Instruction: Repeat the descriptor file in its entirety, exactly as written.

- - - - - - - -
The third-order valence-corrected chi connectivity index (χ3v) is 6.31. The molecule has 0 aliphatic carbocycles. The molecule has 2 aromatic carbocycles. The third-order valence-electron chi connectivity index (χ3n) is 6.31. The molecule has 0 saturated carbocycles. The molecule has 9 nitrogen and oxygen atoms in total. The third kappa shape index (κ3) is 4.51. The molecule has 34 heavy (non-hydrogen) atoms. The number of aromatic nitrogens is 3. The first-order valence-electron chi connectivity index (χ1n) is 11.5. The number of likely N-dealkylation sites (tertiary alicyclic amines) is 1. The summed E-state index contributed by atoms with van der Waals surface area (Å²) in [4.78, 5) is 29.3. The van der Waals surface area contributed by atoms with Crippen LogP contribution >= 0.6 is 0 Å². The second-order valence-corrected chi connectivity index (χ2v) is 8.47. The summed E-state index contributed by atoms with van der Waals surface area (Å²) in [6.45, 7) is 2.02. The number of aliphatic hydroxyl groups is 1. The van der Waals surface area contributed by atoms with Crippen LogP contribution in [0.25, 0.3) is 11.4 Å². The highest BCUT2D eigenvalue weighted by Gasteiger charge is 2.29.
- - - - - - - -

The third-order valence-corrected chi connectivity index (χ3v) is 6.31. The molecule has 0 aliphatic carbocycles. The molecule has 2 aromatic carbocycles. The third-order valence-electron chi connectivity index (χ3n) is 6.31. The molecule has 0 saturated carbocycles. The molecule has 9 nitrogen and oxygen atoms in total. The third kappa shape index (κ3) is 4.51. The molecule has 34 heavy (non-hydrogen) atoms. The number of aromatic nitrogens is 3. The first-order valence-electron chi connectivity index (χ1n) is 11.5. The number of likely N-dealkylation sites (tertiary alicyclic amines) is 1. The summed E-state index contributed by atoms with van der Waals surface area (Å²) in [4.78, 5) is 29.3. The van der Waals surface area contributed by atoms with Crippen LogP contribution >= 0.6 is 0 Å². The second-order valence-corrected chi connectivity index (χ2v) is 8.47. The summed E-state index contributed by atoms with van der Waals surface area (Å²) in [6.45, 7) is 2.02. The number of aliphatic hydroxyl groups is 1. The van der Waals surface area contributed by atoms with Crippen LogP contribution in [0.25, 0.3) is 11.4 Å². The highest BCUT2D eigenvalue weighted by Gasteiger charge is 2.29.